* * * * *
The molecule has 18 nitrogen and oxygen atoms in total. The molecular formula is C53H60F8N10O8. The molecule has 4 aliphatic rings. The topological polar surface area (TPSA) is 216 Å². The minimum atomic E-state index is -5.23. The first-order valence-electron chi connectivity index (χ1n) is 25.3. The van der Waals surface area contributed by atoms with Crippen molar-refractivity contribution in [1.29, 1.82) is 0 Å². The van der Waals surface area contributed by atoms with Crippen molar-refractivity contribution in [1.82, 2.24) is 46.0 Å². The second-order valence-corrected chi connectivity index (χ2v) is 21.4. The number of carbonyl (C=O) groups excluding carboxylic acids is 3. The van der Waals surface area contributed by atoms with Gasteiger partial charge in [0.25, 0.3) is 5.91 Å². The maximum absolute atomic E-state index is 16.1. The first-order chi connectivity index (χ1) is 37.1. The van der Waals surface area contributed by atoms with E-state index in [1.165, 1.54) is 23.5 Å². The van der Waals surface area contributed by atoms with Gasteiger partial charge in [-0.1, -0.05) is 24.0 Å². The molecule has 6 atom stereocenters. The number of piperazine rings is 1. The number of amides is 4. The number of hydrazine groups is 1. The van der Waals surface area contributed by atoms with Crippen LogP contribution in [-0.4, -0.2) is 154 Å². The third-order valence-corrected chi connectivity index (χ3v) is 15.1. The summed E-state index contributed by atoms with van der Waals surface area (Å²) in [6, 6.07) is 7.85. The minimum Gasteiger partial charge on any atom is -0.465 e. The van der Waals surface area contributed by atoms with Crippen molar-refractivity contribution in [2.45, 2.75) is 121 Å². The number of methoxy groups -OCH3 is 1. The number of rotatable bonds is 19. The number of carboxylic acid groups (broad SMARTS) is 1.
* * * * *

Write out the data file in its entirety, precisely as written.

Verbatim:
The molecule has 18 nitrogen and oxygen atoms in total. The molecular formula is C53H60F8N10O8. The molecule has 4 aliphatic rings. The topological polar surface area (TPSA) is 216 Å². The minimum atomic E-state index is -5.23. The first-order valence-electron chi connectivity index (χ1n) is 25.3. The van der Waals surface area contributed by atoms with Crippen molar-refractivity contribution in [1.29, 1.82) is 0 Å². The van der Waals surface area contributed by atoms with Crippen molar-refractivity contribution in [1.82, 2.24) is 46.0 Å². The second-order valence-corrected chi connectivity index (χ2v) is 21.4. The number of carbonyl (C=O) groups excluding carboxylic acids is 3. The van der Waals surface area contributed by atoms with Gasteiger partial charge in [0.25, 0.3) is 5.91 Å². The maximum absolute atomic E-state index is 16.1. The first-order chi connectivity index (χ1) is 37.1. The van der Waals surface area contributed by atoms with E-state index in [1.165, 1.54) is 23.5 Å². The van der Waals surface area contributed by atoms with Gasteiger partial charge in [-0.1, -0.05) is 24.0 Å². The molecule has 6 atom stereocenters. The number of piperazine rings is 1. The number of amides is 4. The number of hydrazine groups is 1. The van der Waals surface area contributed by atoms with Crippen LogP contribution in [-0.4, -0.2) is 154 Å². The third-order valence-corrected chi connectivity index (χ3v) is 15.1. The summed E-state index contributed by atoms with van der Waals surface area (Å²) in [6, 6.07) is 7.85. The minimum Gasteiger partial charge on any atom is -0.465 e. The van der Waals surface area contributed by atoms with Crippen molar-refractivity contribution in [2.45, 2.75) is 121 Å². The number of methoxy groups -OCH3 is 1. The number of rotatable bonds is 19. The number of carboxylic acid groups (broad SMARTS) is 1.